According to UNESCO "Earthen architecture is one of the most original and powerful expressions of our ability to create a built environment with readily available resources. It includes a great variety of structures, ranging from mosques, palaces and granaries, to historic city centres, cultural landscapes and archaeological sites" (WHEAP, 2007). This contribution looks at developing effective methods for recording earthen historic structures for their rehabilitation and preservation using the Kuño Tambo church in Peru, which is a Peruvian national historic site that requires serious rehabilitation work, as a case study. This project describes the compilation of an effective metric record of the "state-of-conservation" - "as found" of wall paintings in this important and remote building using a toolbox of different "off-the-shelf" heritage recording techniques. This approach was applied by Carleton Immersive Media Studio (CIMS), as part of the Earthen Architecture Initiative of the Getty Conservation Institute (GCI).

  6. Co-delivery of cell-wall-forming enzymes in the same vesicle for coordinated fungal cell wall formation.

    PubMed

    Schuster, Martin; Martin-Urdiroz, Magdalena; Higuchi, Yujiro; Hacker, Christian; Kilaru, Sreedhar; Gurr, Sarah J; Steinberg, Gero

    2016-01-01

    Fungal cells are surrounded by an extracellular cell wall. This complex matrix of proteins and polysaccharides protects against adverse stresses and determines the shape of fungal cells. The polysaccharides of the fungal wall include 1,3-β-glucan and chitin, which are synthesized by membrane-bound synthases at the growing cell tip. A hallmark of filamentous fungi is the class V chitin synthase, which carries a myosin-motor domain. In the corn smut fungus Ustilago maydis, the myosin-chitin synthase Mcs1 moves to the plasma membrane in secretory vesicles, being delivered by kinesin-1 and myosin-5. The myosin domain of Mcs1 enhances polar secretion by tethering vesicles at the site of exocytosis. It remains elusive, however, how other cell-wall-forming enzymes are delivered and how their activity is coordinated post secretion. Here, we show that the U. maydis class VII chitin synthase and 1,3-β-glucan synthase travel in Mcs1-containing vesicles, and that their apical secretion depends on Mcs1. Once in the plasma membrane, anchorage requires enzyme activity, which suggests co-synthesis of chitin and 1,3-β-glucan polysaccharides at sites of exocytosis. Thus, delivery of cell-wall-forming enzymes in Mcs1 vesicles ensures local foci of fungal cell wall formation. PMID:27563844

  7. Characterization of rhamnogalacturonan I from cotton suspension culture cell walls

    SciTech Connect

    Not Available

    1991-01-01

    Progress has been made on the project of determining the structure of pectins. From recent progress, a covalent crosslink between rhamnogalacturonan I (RGI) and xyloglucan was hypothesized and a structure for RGI was proposed. The development of a method to determine the distribution of methyl esterification with pectins also progressed. The degree of methyl esterification of cotton cotyledon cell walls was compared to that of cotton suspension cultures. Cotyledon wall were found to have {approximately}55% of the galacturonic acid esterified whereas suspension culture wall were only about 14% methyl esterified. 10 refs. (SM)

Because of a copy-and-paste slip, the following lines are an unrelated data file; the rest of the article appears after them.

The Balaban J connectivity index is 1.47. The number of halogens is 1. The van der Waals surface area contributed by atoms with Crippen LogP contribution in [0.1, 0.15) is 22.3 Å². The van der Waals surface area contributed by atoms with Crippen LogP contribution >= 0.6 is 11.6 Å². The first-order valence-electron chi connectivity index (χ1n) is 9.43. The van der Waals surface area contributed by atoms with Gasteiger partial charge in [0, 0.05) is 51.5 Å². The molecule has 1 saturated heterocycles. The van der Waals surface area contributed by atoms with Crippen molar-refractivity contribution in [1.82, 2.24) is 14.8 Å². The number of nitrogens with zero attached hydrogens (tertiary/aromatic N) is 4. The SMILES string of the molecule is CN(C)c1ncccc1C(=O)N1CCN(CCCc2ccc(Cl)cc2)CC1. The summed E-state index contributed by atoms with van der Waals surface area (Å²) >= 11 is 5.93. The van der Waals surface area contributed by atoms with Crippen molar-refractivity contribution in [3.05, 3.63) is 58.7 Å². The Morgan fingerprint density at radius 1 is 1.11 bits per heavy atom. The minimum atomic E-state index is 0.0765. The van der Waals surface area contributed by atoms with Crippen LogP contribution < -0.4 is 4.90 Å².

8. Simulated microgravity inhibits cell wall regeneration of Penicillium decumbens protoplasts

    NASA Astrophysics Data System (ADS)

    Zhao, C.; Sun, Y.; Yi, Z. C.; Rong, L.; Zhuang, F. Y.; Fan, Y. B.

    2010-09-01

    This work compares cell wall regeneration from protoplasts of the fungus Penicillium decumbens under rotary culture (simulated microgravity) and stationary cultures. Using an optimized lytic enzyme mixture, protoplasts were successfully released with a yield of 5.3 × 10 5 cells/mL. Under simulated microgravity conditions, the protoplast regeneration efficiency was 33.8%, lower than 44.9% under stationary conditions. Laser scanning confocal microscopy gave direct evidence for reduced formation of polysaccharides under simulated conditions. Scanning electron microscopy showed the delayed process of cell wall regeneration by simulated microgravity. The delayed regeneration of P. decumbens cell wall under simulated microgravity was likely caused by the inhibition of polysaccharide synthesis. This research contributes to the understanding of how gravitational loads affect morphological and physiological processes of fungi.

  9. Modification of glass cell walls by rubidium vapor

    NASA Astrophysics Data System (ADS)

    Ma, J.; Kishinevski, A.; Jau, Y.-Y.; Reuter, C.; Happer, W.

    2009-04-01

    It has long been known that the inner walls of freshly manufactured glass cells filled with a few droplets of alkali metal undergo a “curing” process, where the properties of the cell wall change over a period of days to weeks. We report quantitative studies of “curing” in Pyrex cells filled with rubidium metal. Our experiment shows that at 94°C , the surface of Pyrex glass adsorbs about 3×1015 rubidium atoms per cm2 , which is equivalent to 6-7 monolayers of liquid rubidium.

  10. Chromosome and cell wall segregation in Streptococcus faecium ATCC 9790

    SciTech Connect

    Higgins, M.L.; Glaser, D.; Dicker, D.T.; Zito, E.T.

    1989-01-01